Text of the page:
With its world-class arts scene, revamped seaside towns and unbeatable outdoor adventures, New Jersey is finally coming into its own alongside its famous neighbours, New York and Philadelphia. The diversity of this small but mighty state means there’s much to explore and there’s no better way to explore it than by hitting the road.
Choose from two deep-dive itineraries: the first soaking up the 130-mile coastline’s sandy beaches and characterful towns; or take the road less travelled inland for perfectly preserved Victorian architecture, campus culture and stunning nature reserves.
Route one highlights
Overview: Start in Jersey City and wind down the Atlantic Coast, stopping in Asbury Park and Atlantic City before ending at Cape May.
Best for: bikeable boardwalks and museum-hopping on the Jersey Shore
Number of days: 14
Known as the ‘historic gateway to America’, Jersey City remains one of the most culturally diverse destinations in the US, resulting in a rich culinary and artistic scene. You’ll have to wait until 2024 for the grand opening of the Centre Pompidou × Jersey City, the first North American outpost from the celebrated French art institute, but in the meantime, browse Mana Contemporary, a vast cultural complex housed in a former warehouse. At the leafy Liberty State Park, throw down a blanket for ringside views of the Statue of Liberty and the New York City skyline twinkling on the horizon.
Surf’s up in Asbury Park, a quaint waterfront city where the waves and beach have attracted surfers, swimmers and sunseekers for centuries. Stroll the mural-clad walkway at Asbury Park Boardwalk, where in the summer months, musicians perform al fresco sets, or book a surf lesson at Ocean Grove Surf Life Saving Club on Ocean Grove Beach, also a popular spot for skateboarding. As evening falls, head to The Stone Pony, a renowned music venue where legendary New Jersey natives Bruce Springsteen and Jon Bon Jovi have graced the storied stage.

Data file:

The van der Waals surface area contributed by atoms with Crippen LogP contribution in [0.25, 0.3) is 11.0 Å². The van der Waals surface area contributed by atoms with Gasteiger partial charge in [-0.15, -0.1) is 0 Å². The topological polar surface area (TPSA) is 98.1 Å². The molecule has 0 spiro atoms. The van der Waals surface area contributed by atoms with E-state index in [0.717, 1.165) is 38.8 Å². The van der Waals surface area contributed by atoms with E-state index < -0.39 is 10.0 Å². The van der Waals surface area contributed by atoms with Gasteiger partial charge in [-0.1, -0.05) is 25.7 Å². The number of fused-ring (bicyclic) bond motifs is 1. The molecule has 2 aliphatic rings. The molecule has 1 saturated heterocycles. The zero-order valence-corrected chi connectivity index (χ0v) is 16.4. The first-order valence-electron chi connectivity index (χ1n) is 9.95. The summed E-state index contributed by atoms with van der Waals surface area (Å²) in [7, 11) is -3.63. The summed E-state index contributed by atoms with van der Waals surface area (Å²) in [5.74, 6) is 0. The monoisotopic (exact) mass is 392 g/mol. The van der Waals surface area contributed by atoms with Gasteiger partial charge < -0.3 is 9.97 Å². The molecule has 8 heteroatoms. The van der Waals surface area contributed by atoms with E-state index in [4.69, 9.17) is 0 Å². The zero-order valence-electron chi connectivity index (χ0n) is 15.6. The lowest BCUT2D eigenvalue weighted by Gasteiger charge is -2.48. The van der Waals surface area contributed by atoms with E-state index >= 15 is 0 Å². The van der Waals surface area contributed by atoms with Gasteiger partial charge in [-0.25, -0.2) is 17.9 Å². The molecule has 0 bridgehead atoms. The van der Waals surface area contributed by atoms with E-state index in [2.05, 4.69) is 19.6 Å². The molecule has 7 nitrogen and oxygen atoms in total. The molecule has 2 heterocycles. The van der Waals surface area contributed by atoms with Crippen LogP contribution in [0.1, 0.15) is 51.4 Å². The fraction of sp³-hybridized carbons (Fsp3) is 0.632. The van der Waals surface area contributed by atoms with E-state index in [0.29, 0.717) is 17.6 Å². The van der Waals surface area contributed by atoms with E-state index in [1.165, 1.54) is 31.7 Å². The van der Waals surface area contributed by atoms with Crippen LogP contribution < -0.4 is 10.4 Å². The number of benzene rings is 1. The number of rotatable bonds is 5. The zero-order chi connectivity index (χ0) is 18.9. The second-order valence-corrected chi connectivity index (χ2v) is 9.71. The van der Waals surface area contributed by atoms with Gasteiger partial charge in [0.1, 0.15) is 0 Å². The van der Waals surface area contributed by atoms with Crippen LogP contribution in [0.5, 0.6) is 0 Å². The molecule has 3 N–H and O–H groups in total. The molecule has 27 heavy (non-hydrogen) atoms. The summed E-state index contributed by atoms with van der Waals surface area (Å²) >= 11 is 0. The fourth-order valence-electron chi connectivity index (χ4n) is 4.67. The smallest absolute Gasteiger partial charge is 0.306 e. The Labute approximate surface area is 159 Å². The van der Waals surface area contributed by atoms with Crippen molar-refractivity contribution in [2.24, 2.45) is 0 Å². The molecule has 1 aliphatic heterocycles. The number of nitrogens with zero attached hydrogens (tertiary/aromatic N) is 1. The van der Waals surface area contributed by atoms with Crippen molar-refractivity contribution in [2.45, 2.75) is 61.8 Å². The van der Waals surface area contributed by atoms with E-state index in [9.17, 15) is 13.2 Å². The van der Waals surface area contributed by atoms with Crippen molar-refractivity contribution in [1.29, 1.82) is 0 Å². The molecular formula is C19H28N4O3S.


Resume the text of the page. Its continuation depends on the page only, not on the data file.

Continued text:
Visitors have long flocked to Atlantic City to promenade along the postcard-perfect, 150-year-old boardwalk. But a recent crop of new eateries, plus the opening of Spinway Bike Rentals at the Ocean Resort and Casino, has seen things shift up a gear for this coastal retreat. Pedal along the wooden path lined with buzzy restaurants and casinos and make a pit-stop at Bally’s Carousel Bar for a sip of their nostalgic candy cocktail. Then, birds circling overhead, cycle to the iconic Steel Pier, which brings all the fun of the fair with a Ferris wheel and vintage rides.
Cape May, America’s oldest seaside resort, is a charming oceanfront hub at the southernmost tip of New Jersey. Here, you’ll find streets lined with colourful Victorian clapperboard houses and American flags fluttering from their porches. Start by exploring the golden sandy beaches, which range from the remote wild dunes of Higbee to the family-friendly surf spot of The Cove. Afterwards, climb the 199 spiralling steps to the top of Cape May Point for rewarding panoramic views, or take to the high seas with a boat cruise to spot dolphins and whales.